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‘NCIS: LA’s Renée Felice Smith Teases ‘Beautiful’ Reunion For Nell & Hetty In Season 12 Finale

‘NCIS: LA’ star Renée Felice Smith spoke EXCLUSIVELY with HL and teased Hetty’s return and what it means for Nell. Plus, she revealed the inspiration for her new children’s book.

Nell Jones has been having an existential crisis ever since Hetty left Los Angeles for a secret mission. Over the course of NCIS: Los Angeles season 12, Nell has been trying to figure out what her future looks like — and whether it’s with NCIS: LA or not. HollywoodLife got some EXCLUSIVE scoop from Renée Felice Smith about Hetty’s return, Nell’s “crossroads,” and her children’s book.

“I’m just going to go ahead and say it: there’s a really beautiful scene that I was able to share with Linda [Hunt] in our finale,”  Renée told HollywoodLife. “It’s probably the most memorable scene from my entire career at NCIS: LA for me personally. She’s such a gift. She’s just such a gift as a human person. She is a gift as a scene partner and as an actor. She’s so present and alive and just such a beautiful performer. I’ve learned so much from her. I’m so emotional just thinking about my relationship with Linda, who I have grown to absolutely adorable. She means a lot to me.”

Renée Felice Smith stars as Nell Jones. (CBS)

Linda has been absent for most of season 12, but she will be back for the finale. Even before Hetty left, Nell was uncertain about her future at NCIS: LA. While Hetty has been gone, Nell has been the operation’s manager at OSP. Renée revealed that Nell is going to have to come to a decision about her future soon.

“She is at a crossroads. She can no longer follow the map that Hetty laid out for her,” Renée said. “She’s out of breadcrumbs, so now she really does have to forge ahead on her own. She has to really ask herself some tough questions. What does her future look like with NCIS? That’s a great question.”

Renée noted that Navy Admiral Hollace Kilbride, played by Gerald McRaney, has been “forcing Nell to really take a good hard look in the mirror and ask herself what she wants. A lot of young women, I feel this way in my life, we’re people pleasers. We’re like, what do you think I should do? What would you want me to do? I think she’s done that for a very long time with Hetty as her role model. She doesn’t want to disappoint her role model. None of us do. I think it’s time for Nell to possibly redefine what it means to be a leader at NCIS: LA and do it her own way or it’s time to seriously consider her future with NCIS: LA.” The actress also teased a “pretty big reveal” in the final season 12 episodes. “Eric comes back and surprises Nell with a really cool opportunity. And that’s all I’ll say,” she said.

Renée Felice Smith
Renée Felice Smith with Gerald McRaney. (CBS)

In addition to NCIS: LA, Renée co-wrote the children’s book Hugo and the Impossible Thing with her partner, Chris Gabriel. The actress revealed the inspiration behind her children’s book, which was published on March 30, 2021.

Hugo and the Impossible Thing was inspired by our canine son, Hugo, who overcame his own impossible thing,” Renée told HollywoodLife. “Only instead of, as pictured in the book, thorny mazes, and raging rivers, our real-life Hugo had an illness that most people told us would be impossible to beat. But with determination and really the support of our community, we were able to manage to go up and over the other side of his impossible thing. We were just relieved and wrote this book in celebration of the miracle that we witnessed. We wrote this book in celebration once Hugo had healed. We thought it was just fertile ground for lifelong lessons and just the power of advocating for your loved one. But also the power of belief, the power of curiosity, the power of bravery, the power of finding your voice, and saying that you’re going to try. We really wanted to kind of bottle all of this up. Obviously, it’s a metaphor. You’re not going to read about a sickly dog, right? You’re not going to write a literal book about a sickly dog for children. But in this metaphor, we find that, really, it’s universal. Everyone can connect to having some sort of impossible thing in their life that they need to overcome and finding their way to the other side. It just seems to be a very universal tale that everyone can connect with.”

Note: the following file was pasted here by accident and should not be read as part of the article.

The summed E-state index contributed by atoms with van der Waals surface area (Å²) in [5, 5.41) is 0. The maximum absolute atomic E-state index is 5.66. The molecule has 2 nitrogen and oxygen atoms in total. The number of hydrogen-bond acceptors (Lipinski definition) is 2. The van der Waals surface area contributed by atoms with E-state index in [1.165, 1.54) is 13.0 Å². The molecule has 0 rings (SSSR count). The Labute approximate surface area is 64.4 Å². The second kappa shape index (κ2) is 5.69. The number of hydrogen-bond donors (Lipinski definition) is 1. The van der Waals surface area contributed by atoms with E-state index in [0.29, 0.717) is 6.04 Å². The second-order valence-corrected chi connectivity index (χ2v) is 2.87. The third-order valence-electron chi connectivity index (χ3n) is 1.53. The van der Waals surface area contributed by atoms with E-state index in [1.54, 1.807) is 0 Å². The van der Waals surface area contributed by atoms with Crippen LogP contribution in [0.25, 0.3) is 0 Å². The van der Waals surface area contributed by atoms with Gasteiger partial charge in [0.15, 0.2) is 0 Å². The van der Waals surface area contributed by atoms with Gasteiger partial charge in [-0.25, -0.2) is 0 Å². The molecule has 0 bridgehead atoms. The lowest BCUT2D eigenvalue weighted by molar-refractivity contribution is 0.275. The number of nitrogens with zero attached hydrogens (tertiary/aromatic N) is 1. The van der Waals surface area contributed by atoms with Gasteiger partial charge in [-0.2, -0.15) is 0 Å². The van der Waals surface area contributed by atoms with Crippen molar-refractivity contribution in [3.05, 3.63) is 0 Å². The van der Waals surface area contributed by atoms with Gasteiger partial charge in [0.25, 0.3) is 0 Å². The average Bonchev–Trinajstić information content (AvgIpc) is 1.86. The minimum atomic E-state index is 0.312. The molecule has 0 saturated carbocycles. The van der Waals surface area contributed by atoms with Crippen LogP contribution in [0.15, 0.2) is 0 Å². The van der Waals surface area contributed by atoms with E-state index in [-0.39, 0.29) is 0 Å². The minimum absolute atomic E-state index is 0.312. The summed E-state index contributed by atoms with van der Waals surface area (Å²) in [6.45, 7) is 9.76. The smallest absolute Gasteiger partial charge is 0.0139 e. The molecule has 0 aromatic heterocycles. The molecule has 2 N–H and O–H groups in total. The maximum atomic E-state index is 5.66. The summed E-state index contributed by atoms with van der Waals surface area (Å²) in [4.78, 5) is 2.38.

Renée and Chris met in the sixth grade. “We are best friends turned boyfriend and girlfriend turned each other’s other half,” she said. They’re also “creative partners.” She continued: “It’s like our life’s work is now represented in the pages of this book. We were always creative writers as kids. We’d write our own plays, and Chris was a songwriter from a very young age in a band. We’ve always been storytellers and writers in this way. I just kind of chose the path of acting, and Chris chose music. But storytelling has always kind of been this theme in our lives. So after Hugo had healed, a dear friend of ours asked us if we were writing a children’s book about what Hugo had been through. Our friend is so intuitive, and we looked at each other and we said, ‘Yeah, we really should.’ So we did. We sat down, we wrote it over, I don’t know, maybe three days total. Again, the process of finding a way to get this thing made was kind of our own impossible thing. We didn’t know, the first thing about publishing, but we learned along the way.”


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